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Why People Thrive in Coworking Spaces

Coworking spaces appear special. As experts who have researched employee thriving for years, we were astonished to find that members report thriving levels near 6 on a 7-point scale. We had to recheck the statistics because this is at least one point higher than the average for office workers.

By Munnazir ZarinPublished 5 months ago 3 min read
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It passes. What makes coworking spaces, where freelancers, remote workers, and other independent professionals work in a shared, communal atmosphere, so effective? What about traditional offices?

We interviewed coworking space founders and community administrators and surveyed hundreds of workers in the U.S. Our poll found three determinants of success:

Coworkers value their work. The people we polled said they found purpose in being able to contribute their complete selves to work. They have several options.

First, coworking spaces have members from a variety of enterprises, ventures, and projects. Because there is little direct competition or internal politics, they don't need a work identity. Working with others doing diverse jobs helps strengthen one's work identity. Our responders were given the chance to regularly describe what they do, which can make what they do seem more fascinating and distinctive.

Second, meaning may come from working in a culture where helping each other is the norm, and there are many opportunities to do so. The range of workers in the space means coworkers have various skill sets they may provide to community members.

The social goal of the Coworking Manifesto, an online declaration signed by 1,700 working places. It outlines the coworking movement's values, including community, collaboration, learning, and sustainability. Global Coworking UnConference reinforces these principles. In many circumstances, a person isn't just working; they're part of a societal movement.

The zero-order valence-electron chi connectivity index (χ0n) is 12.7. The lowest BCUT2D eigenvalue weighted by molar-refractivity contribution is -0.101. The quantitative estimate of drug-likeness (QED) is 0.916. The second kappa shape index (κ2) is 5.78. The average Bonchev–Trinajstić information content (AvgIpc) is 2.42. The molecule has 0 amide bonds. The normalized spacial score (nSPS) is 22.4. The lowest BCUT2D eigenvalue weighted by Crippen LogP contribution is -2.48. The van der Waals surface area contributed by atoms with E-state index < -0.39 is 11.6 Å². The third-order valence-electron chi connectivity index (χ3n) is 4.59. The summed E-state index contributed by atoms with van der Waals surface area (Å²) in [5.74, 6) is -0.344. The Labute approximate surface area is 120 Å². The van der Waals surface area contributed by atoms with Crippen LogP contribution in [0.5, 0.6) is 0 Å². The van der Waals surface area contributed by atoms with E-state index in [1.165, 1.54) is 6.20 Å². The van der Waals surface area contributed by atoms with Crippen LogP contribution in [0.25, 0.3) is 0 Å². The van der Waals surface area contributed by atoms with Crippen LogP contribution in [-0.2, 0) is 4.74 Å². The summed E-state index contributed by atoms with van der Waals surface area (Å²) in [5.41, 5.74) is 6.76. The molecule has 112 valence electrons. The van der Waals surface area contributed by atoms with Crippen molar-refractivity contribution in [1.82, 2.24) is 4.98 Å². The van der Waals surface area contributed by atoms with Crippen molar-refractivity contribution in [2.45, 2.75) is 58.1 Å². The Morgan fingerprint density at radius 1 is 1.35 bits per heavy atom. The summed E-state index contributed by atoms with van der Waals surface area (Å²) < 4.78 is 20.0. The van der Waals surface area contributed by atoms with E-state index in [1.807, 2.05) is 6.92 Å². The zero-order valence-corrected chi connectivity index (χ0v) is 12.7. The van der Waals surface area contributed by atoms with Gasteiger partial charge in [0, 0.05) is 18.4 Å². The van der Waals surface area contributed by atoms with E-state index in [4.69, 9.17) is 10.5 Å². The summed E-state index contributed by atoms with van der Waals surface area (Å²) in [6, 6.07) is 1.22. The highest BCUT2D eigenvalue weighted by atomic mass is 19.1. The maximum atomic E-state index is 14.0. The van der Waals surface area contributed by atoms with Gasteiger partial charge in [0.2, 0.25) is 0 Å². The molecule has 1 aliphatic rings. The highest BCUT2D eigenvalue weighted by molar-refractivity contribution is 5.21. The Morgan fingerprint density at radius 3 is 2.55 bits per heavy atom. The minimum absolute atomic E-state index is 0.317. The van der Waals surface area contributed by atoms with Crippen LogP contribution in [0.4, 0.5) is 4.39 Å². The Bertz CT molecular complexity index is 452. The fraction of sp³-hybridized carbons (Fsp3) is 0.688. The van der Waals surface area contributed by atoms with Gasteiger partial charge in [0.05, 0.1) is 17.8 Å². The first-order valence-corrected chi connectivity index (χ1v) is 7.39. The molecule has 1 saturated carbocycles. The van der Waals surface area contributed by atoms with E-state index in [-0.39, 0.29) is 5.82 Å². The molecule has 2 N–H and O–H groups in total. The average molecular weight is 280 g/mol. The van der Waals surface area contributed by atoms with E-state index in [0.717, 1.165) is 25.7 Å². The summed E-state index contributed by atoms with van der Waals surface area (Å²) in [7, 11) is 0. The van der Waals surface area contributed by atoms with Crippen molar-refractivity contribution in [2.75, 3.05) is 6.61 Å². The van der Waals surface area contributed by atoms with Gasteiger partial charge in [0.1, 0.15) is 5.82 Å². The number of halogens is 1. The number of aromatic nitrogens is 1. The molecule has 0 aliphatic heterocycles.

More job control. Coworking spaces are 24/7. People can work long days when they have a deadline or want to show progress, or they might go to the gym during the day. They can choose to focus in a quiet room or collaborate at shared tables. They can work from home if they need to meet a repairman or help a family member.

Coworkers value liberty, but they also value structure in their careers. Too much autonomy hinders productivity because people lack routines. Having a work community helps coworkers build structures and discipline that inspire them. Paradoxically, certain structure allows independent employees optimal control.

They're community-minded. People prefer working in a communal area over working from home for free or hiring a nondescript office. Each coworking space has its own character, and management work hard to fulfil members' demands. Grind is a New York and Chicago coworking network. Anthony Marinos, who supervises Grind's marketing, community management, and member services, said, "We're all about the human factor." We're a workspace and hospitality company. Our staff knows all Grindists by name and occupation, and we facilitate introductions.

Socializing isn't forced or mandatory. Members can select when to interact. They like coffee shop conversations because they come there for that purpose, and when they want to be alone, they are. Some people engage with coworkers less than others, but they nevertheless feel a strong sense of community. Coworkers know they can interact when they want or need to.

How does this affect traditional businesses? The coworking movement began with freelancers, entrepreneurs, and the tech industry, but it's now important for many people and companies. Coworking can be part of your company's strategy, helping your employees and business develop. Companies are using coworking in two ways.

First, they're a place to work. Michael Kenny, Managing Partner of San Diego-based Co-Merge, said, "We've witnessed a tremendous surge in enterprise personnel using the space." Teams use on-demand meeting spaces. We have users from worldwide enterprises with hundreds to thousands of employees who utilise the space to allow their distributed workers to be productive and to attract personnel who want a flexible workplace.

Second, corporate offices can learn from coworking spaces. Creating the correct internal work environment is just as crucial as encouraging flexibility and supporting your mobile team. This isn't just about open layouts or coffee bars.

People need to provide purpose and meaning to their work. Many firms are embracing the best planning practise of providing a 1:1 ratio of desk seats to seats in shared areas utilised for collaborative or silent work.

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